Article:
Gang's cocaine 'empire' plans collapsed at garden centre cafe

A drug gang’s hopes of netting GBP1m a month were dashed while they enjoyed a “celebratory breakfast” at a garden centre. Police seized six kilos of cocaine fresh off the continent when they busted a Merseyside crew who had plans of establishing a “Class A empire”. The seizure of the 75% pure stash, smuggled into the UK in a hidden compartment inside a Seat Leon, led to six conspirators being locked up.

The last of those, Dominic McInally, was one of Britain’s most wanted men until the fugitive was finally captured at a seedy Marbella strip club.  Last month the ECHO laid bare his lavish lifestyle, from a luxury pad in Formby’s “Millionaire’s Row” and a wardrobe bursting with designer gear, to thousands of pounds in dirty cash stuffed in biscuit tins under the floorboards of his parents’ home. Now we can tell the full story of how the gang intended to exploit drug addicts’ misery and reap the financial rewards by forming key connections abroad.

And we can reveal why one of the top men – Jordan Talbot – was “radically under sentenced”, when in reality he was said to be the “leader of the UK arm” of the audacious enterprise. Liverpool Crown Court heard the scheme involving McInally, Talbot, Christopher Corry, Ryan McQueen, William Marsh and James Gradwell was carefully crafted. But it came crashing down when Talbot fled from a taxi, clutching a black rucksack full of drugs, outside Rushton’s garden centre in Thornton one morning in January 2014.

Not only was Talbot “caught red-handed” with the cocaine, but his GBP1,000 Blackberry PGP (Pretty Good Privacy) phone was seized – a forerunner to EncroChat devices which later became favoured by gangsters across Europe. Painstaking policing allowed detectives to subsequently put together a full picture of the events leading up to his arrest.

Liverpool gang caught trying to flood the UK with high purity cocaine. From left to right: William Marsh, Christopher Corry, Jordan Talbot and Ryan McQueen.The gang caught trying to flood the UK with high purity cocaine.

From left to right: William Marsh, Christopher Corry, Jordan Talbot and Ryan McQueen.

The plot was launched when Marsh and Gradwell travelled in a Seat Leon car from Merseyside to the French and Belgian border to collect the cocaine. This car was referred to by the gang as a “pie car” and was said by prosecutors to be a “vehicle set up to hide material it shouldn’t”. The responsibility of bringing the drugs to the UK then fell upon HGV driver McQueen.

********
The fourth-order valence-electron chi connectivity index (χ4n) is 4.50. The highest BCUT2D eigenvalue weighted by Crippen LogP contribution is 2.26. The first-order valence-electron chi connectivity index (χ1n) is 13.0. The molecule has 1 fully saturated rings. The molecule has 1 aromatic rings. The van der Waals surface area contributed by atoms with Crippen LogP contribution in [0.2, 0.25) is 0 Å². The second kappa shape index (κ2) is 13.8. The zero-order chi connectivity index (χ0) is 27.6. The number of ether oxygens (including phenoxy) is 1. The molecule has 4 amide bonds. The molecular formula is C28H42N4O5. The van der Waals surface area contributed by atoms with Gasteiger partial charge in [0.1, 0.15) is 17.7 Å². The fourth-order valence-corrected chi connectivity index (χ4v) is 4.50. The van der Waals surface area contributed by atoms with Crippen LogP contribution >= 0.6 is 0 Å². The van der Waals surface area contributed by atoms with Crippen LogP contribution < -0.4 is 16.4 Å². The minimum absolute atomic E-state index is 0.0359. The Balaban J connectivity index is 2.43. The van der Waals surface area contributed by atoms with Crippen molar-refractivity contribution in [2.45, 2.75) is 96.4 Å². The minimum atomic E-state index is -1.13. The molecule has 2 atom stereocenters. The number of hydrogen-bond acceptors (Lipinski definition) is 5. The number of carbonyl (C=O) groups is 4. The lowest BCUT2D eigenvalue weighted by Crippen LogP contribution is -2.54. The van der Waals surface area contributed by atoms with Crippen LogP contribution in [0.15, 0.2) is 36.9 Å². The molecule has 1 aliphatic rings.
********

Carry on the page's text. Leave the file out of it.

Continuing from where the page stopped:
He flew from Belfast to Stansted Airport and drove a truck to France to meet the pair, who passed him the illicit stash. McQueen then took a ferry to Dover, where he met former soldier Corry, before they headed back north. Ian Harris, prosecuting, said once they returned to Liverpool, McQueen stayed in a Premier Inn Hotel in Netherton, “guarding the drugs”, on January 17.

Early that morning Talbot, codenamed “Zipit”, messaged McInally, aka “Pilsner”, over PGP devices, informing him: “F***er here, change of plan.” Mr Harris said “f***er here” clearly referred to the arrival at the Premier Inn of “six kilograms of freshly imported cocaine”. The gang needed to work fast.

Further messages laid bare their arrangements, as McInally drove to Formby and collected Talbot, then the pair went to meet Corry at his Thornton home, coinciding with “a small fortune in cocaine just happening to be in the country, nearby”.

A Seat Leon used by James Gradwell to smuggle drugs from the continent. The car was adapted to store cocaine in the transmission.A Seat Leon used by James Gradwell to smuggle drugs from the continent. The car was adapted to store cocaine in the transmission.

Police actually stopped McInally’s car and arrested both him and Talbot at 9.45am, but all they found were six mobile phones and his then empty rucksack.

Officers were forced to release the pair and because no offences were disclosed, their phones were returned. Later that morning, McInally emailed Talbot, warning him of police surveillance. But the gang were in too deep to turn back.

Corry, seen by police to look “agitated”, headed to the Premier Inn, met McQueen, and they left together in Corry’s silver BMW. They returned to Corry’s house, headed to the car park of the Nag’s Head pub in Netherton, then set off to Rushton’s garden centre cafe, at around 11.30am.

Rushton's Garden Centre on Runnells Lane in ThorntonRushton’s Garden Centre on Runnells Lane in Thornton

Corry and McQueen sat down with two plates of food, before Corry drove home, met Talbot who was in a taxi, and both vehicles returned to the garden centre in Runnells Lane. Corry collected a black bag from McQueen and gave it to Talbot, who was sitting waiting in the taxi.

Mr Harris said: “Police stopped the taxi as it drove away. Talbot jumped out of the taxi as it slowed down and he tried to run away, with the black rucksack. He was caught after a chase.

“The rucksack looks to be the same one that he was seen with earlier in the morning. When he left Copy Lane Police Station with McInally he had it with him, empty.

Dominic McInally, 30, of Victoria Road, FormbyDominic McInally, 30, of Victoria Road, Formby

“Now, however, it contained six rectangular wrapped packages. McQueen and Corry were arrested at the cafe, an unpleasant interruption to their celebratory ‘mission accomplished’ breakfast.”